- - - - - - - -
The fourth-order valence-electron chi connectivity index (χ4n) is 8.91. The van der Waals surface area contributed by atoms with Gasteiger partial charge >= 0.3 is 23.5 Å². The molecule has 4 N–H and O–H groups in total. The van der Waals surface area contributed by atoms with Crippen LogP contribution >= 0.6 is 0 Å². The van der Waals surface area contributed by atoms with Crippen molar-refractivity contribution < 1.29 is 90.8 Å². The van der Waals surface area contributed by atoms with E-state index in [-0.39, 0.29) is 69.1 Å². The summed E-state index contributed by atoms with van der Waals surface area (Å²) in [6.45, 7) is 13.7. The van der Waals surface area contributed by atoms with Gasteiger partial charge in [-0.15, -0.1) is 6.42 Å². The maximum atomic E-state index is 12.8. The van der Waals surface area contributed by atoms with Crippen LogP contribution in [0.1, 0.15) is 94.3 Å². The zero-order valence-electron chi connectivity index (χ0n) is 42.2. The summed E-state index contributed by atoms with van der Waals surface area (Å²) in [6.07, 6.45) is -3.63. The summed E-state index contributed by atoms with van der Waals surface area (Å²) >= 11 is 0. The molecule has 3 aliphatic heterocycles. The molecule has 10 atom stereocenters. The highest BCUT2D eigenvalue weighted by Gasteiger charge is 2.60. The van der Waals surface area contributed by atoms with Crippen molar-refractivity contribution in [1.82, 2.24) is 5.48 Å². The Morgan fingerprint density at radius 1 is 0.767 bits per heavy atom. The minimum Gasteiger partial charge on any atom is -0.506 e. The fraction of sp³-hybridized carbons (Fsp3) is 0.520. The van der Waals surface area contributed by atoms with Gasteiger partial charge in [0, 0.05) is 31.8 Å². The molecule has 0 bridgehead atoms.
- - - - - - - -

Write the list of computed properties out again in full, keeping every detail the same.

The fourth-order valence-electron chi connectivity index (χ4n) is 8.91. The van der Waals surface area contributed by atoms with Gasteiger partial charge >= 0.3 is 23.5 Å². The molecule has 4 N–H and O–H groups in total. The van der Waals surface area contributed by atoms with Crippen LogP contribution >= 0.6 is 0 Å². The van der Waals surface area contributed by atoms with Crippen molar-refractivity contribution < 1.29 is 90.8 Å². The van der Waals surface area contributed by atoms with E-state index in [-0.39, 0.29) is 69.1 Å². The summed E-state index contributed by atoms with van der Waals surface area (Å²) in [6.45, 7) is 13.7. The van der Waals surface area contributed by atoms with Gasteiger partial charge in [-0.15, -0.1) is 6.42 Å². The maximum atomic E-state index is 12.8. The van der Waals surface area contributed by atoms with Crippen LogP contribution in [0.1, 0.15) is 94.3 Å². The zero-order valence-electron chi connectivity index (χ0n) is 42.2. The summed E-state index contributed by atoms with van der Waals surface area (Å²) in [6.07, 6.45) is -3.63. The summed E-state index contributed by atoms with van der Waals surface area (Å²) >= 11 is 0. The molecule has 3 aliphatic heterocycles. The molecule has 10 atom stereocenters. The highest BCUT2D eigenvalue weighted by Gasteiger charge is 2.60. The van der Waals surface area contributed by atoms with Crippen molar-refractivity contribution in [1.82, 2.24) is 5.48 Å². The Morgan fingerprint density at radius 1 is 0.767 bits per heavy atom. The minimum Gasteiger partial charge on any atom is -0.506 e. The fraction of sp³-hybridized carbons (Fsp3) is 0.520. The van der Waals surface area contributed by atoms with Gasteiger partial charge in [0, 0.05) is 31.8 Å². The molecule has 0 bridgehead atoms.